JP: Last year we published 4 books. We have 3 lined up for summer 2012 but our submission period just ended a few weeks ago and the batch of full-length manuscripts we’re reading now is promising. We receive between 100 to 250 manuscripts per reading period, January and June, and choose 0 to 4 for publication.
NA: How do you promote your books?
JP: The best form of promotion is self-promotion. One of the tragic ironies of MFA programs is the lack of classes devoted to the business aspects of managing your art. When I’m writing, I’m not thinking sales. When I’m sitting across a café table with my agent, I’m thinking sales, I’m thinking marketing. If I’m not, I run the risk of publishers taking advantage of me. Remember, not so long ago big house publishers were offering writers 5% royalties on eBooks being sold for $9.99 per unit. I’ve recently read a blog post that suggests 35-45% should be the rate, if the publisher and writer are meant to split costs and profit equally. We settled on a 50-50 split because the math is easier, and because writers deserve more for their efforts.
So we encourage self-promotion, be it on a blog or with Twitter account or Facebook or by a shouting maniac on a street corner. We bring to the table print availability via our website, SPD, and Amazon, and eBook availability through our website, Amazon, Barnes & Noble, Smashwords, Sony, the iBookstore, and anywhere else we can place them. We email-blast a newsletter and update our Facebook profile. We send out review copies, asking our authors to provide 10 to 20 places that might be amenable to reviewing their work, so that authors can sort through the aesthetic camps themselves. We distribute to ocal bookstores and to any bookstore where the author is doing a reading. Readings sell books. As do book parties and book launches. When we launched Jonathan Allen’s art book Superstructure at the Lu Magnus gallery in Manhattan, the lovely owners let us hang his work for a night. I brought a keg of beer and we invited everyone we knew and we sold books. But the biggest asset we have is the writer. Even an agoraphobic germaphobe has access to the internet, and some days I’m not too far off that description myself. In the end, word-of-mouth is our best resource.
When my book, Autobiomythography & Gallery, won coldfront’s Best First Book of the Year Award and garnered good reviews, I turned it into an eBook, which I hoped to follow with a line of BAP eBooks. Within the first month, I sold a few. But when I priced it for free, I gave away around 5000 copies, which immediately shot it to the top of Amazon’s best-seller chart. I was amazed. I couldn’t have walked out into the street and thrown that many copies at people. Readers were reading my work, and that’s really all I was after. I began selling print books again, based on the publicity of the free book. This is an option we’re extending to more of our writers following months of declining sales.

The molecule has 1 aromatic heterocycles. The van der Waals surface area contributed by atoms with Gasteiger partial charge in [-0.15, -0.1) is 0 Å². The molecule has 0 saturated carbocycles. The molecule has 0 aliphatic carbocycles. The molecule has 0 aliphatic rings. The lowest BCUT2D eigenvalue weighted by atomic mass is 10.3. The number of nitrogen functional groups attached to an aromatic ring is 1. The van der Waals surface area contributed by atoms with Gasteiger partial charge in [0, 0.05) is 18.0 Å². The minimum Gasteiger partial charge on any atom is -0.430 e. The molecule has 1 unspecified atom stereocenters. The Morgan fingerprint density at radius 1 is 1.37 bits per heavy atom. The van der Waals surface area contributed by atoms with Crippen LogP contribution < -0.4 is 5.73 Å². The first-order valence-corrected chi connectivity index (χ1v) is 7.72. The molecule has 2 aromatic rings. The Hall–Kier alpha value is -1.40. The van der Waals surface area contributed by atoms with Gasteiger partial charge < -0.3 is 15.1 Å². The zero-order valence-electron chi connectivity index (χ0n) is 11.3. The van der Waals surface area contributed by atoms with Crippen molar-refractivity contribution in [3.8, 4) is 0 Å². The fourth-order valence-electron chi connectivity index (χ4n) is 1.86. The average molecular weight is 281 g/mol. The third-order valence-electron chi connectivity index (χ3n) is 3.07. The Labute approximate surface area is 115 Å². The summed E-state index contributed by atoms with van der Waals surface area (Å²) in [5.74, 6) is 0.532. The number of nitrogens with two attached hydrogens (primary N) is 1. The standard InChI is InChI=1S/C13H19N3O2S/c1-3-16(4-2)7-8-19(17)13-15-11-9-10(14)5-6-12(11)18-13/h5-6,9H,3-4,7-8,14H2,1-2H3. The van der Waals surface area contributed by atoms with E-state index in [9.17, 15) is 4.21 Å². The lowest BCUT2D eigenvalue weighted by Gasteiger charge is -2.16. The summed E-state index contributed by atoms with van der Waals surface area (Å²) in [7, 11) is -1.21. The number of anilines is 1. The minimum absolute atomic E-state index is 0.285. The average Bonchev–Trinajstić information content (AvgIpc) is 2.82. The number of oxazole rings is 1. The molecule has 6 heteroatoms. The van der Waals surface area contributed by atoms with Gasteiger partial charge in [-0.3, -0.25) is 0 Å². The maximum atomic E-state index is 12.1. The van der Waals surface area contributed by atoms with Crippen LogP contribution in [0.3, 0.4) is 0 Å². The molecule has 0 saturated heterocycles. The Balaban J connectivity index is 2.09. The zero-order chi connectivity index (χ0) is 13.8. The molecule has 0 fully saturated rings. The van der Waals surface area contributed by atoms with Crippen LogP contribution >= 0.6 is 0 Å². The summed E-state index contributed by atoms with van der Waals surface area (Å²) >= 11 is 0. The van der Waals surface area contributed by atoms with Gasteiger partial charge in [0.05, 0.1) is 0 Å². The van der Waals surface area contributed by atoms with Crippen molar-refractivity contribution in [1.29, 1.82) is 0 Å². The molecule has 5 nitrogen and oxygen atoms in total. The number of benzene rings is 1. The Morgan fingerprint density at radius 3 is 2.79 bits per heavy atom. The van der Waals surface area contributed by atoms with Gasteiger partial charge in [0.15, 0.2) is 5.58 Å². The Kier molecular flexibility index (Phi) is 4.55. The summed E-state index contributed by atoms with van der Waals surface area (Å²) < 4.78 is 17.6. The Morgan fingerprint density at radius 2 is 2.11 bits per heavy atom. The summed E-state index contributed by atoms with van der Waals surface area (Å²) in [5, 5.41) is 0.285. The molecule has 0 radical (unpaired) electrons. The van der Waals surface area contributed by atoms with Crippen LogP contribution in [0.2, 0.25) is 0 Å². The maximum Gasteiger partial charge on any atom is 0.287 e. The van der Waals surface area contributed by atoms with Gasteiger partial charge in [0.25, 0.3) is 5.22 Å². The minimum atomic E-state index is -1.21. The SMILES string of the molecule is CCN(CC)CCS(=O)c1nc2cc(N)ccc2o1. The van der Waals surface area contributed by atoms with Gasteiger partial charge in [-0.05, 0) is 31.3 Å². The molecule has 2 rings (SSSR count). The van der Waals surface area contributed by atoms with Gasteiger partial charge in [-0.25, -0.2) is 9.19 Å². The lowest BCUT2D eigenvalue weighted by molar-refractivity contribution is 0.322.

The poetry eBook, at least at this point, is a marketing device used to sell print books. Unless, perhaps, you’re already a big name. If a poet really wants his work read, he might try giving away the eBook after a few months of selling it at a reduced price. That is, if he can talk his publisher into doing it. This changes for fiction books, where the audience is larger and the conversion process simpler. A secondary note on poetry eBooks: because poetry is a written art and a spatial one, most poetry books must undergo extensive cosmetic surgery in order to be viewed on e-readers. This means fewer tabs, new line breaks, deleted empty paragraph lines and longer stanzas—changes that are anathema to most poets. Unless you write in plummeting necklines like Phillip Levine, or are willing to alter your art to accommodate the, you’re much better converting the book to a PDF and selling it that way, though of course you’re losing potential e-reader.
Here’s a promotion: Anyone reading this sentence can go to here and get 15% off any BAP fiction or poetry book through the end of April.
NA: What are the advantages and disadvantages of being a small, independent press?
JP: There is no advantage to having no money, except perhaps the freedom to fail spectacularly in one’s own deeply personal and ambitious pursuit of introducing into the world something beautifully rendered and complete. Once something appears on the published page, an alchemical bit of magic occurs. There it is, for better or worse, the thing itself. And people have been reading for thousands of years, so there must be something to it.